Homeland Security Offers Veterinarian Courses

Homeland Security Offers Veterinarian Courses

Program will emphasize veterinary medicine to high school students.

The National Center for Foreign Animal and Zoonotic Disease Defense, funded by the U.S. Department of Homeland Security, is launching a new education program designed to prepare high school students for careers in veterinary medicine. The One Health Career-Oriented Youth Educational National Program takes aim at a national shortage in veterinary paraprofessionals. The program emphasizes the public health and regulatory aspects of zoonotic and exotic diseases to qualify students as veterinary paraprofessionals and increase their probability of getting related jobs after graduation.

The phrase "One Health" refers to an international initiative to integrate human and veterinary medicine. At least 60% of all human pathogens are transmissible between human and animals, according to the Centers for Disease Control and Prevention. The One Health Initiative is endorsed by the American Veterinary Medical Association and American Medical Association.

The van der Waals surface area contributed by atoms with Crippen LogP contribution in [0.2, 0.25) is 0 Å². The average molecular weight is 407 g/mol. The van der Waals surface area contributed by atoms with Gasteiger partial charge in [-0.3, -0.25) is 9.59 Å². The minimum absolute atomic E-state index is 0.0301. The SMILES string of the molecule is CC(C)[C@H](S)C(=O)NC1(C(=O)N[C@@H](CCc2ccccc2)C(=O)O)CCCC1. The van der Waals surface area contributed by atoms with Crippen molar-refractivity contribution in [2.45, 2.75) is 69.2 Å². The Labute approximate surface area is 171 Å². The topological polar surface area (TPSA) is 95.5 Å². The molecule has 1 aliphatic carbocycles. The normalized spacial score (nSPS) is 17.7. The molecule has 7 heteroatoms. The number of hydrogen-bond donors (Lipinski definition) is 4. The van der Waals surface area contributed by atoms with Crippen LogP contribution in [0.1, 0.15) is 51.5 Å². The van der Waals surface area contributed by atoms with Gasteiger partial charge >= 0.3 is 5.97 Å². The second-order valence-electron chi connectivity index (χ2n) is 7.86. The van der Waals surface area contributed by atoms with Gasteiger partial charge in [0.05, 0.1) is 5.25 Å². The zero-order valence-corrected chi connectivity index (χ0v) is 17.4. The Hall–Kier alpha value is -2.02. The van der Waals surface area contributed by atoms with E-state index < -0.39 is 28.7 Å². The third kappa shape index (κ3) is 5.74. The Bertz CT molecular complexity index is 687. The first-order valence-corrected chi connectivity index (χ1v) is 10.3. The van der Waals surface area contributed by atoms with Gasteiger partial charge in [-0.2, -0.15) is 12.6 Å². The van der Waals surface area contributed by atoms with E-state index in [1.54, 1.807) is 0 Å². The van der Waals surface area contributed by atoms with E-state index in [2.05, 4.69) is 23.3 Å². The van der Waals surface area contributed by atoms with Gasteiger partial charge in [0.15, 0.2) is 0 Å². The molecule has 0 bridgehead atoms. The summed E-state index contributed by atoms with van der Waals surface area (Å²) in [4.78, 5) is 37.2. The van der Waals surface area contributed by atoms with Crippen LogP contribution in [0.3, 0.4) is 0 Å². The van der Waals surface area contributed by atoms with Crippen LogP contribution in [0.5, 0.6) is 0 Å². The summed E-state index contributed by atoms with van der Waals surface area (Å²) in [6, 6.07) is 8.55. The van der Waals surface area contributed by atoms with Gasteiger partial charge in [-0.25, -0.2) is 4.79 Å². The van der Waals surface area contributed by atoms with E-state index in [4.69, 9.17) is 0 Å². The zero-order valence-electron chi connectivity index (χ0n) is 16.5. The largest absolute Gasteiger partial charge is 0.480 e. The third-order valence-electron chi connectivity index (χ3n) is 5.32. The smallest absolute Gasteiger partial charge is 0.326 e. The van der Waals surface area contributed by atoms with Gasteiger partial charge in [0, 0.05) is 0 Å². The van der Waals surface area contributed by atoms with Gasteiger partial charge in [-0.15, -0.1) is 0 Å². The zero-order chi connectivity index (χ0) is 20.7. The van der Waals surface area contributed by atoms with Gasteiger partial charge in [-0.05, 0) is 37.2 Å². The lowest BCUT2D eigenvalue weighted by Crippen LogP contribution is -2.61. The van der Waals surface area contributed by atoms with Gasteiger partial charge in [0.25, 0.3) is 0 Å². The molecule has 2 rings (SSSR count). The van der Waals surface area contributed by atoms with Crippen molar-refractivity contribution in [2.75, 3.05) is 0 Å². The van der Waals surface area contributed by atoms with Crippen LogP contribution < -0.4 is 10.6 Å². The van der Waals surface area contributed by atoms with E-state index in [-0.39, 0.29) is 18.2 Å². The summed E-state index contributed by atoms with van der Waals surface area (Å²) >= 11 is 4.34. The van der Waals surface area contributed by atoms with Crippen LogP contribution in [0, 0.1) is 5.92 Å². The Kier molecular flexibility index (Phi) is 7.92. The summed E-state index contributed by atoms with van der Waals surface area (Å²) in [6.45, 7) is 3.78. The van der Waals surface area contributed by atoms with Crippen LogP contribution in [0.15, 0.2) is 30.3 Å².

The curriculum consists of 75 core lessons on basic veterinary science and career education in three tracks: clinical sciences, One Health science and technology, and laboratory research/diagnostic science and technology. The curriculum will be published as a handbook and as a web-based course and for job training, students serve as apprentices in their chosen fields. They observe professionals at work and receive 120 hours of on-the-job training before achieving certification.

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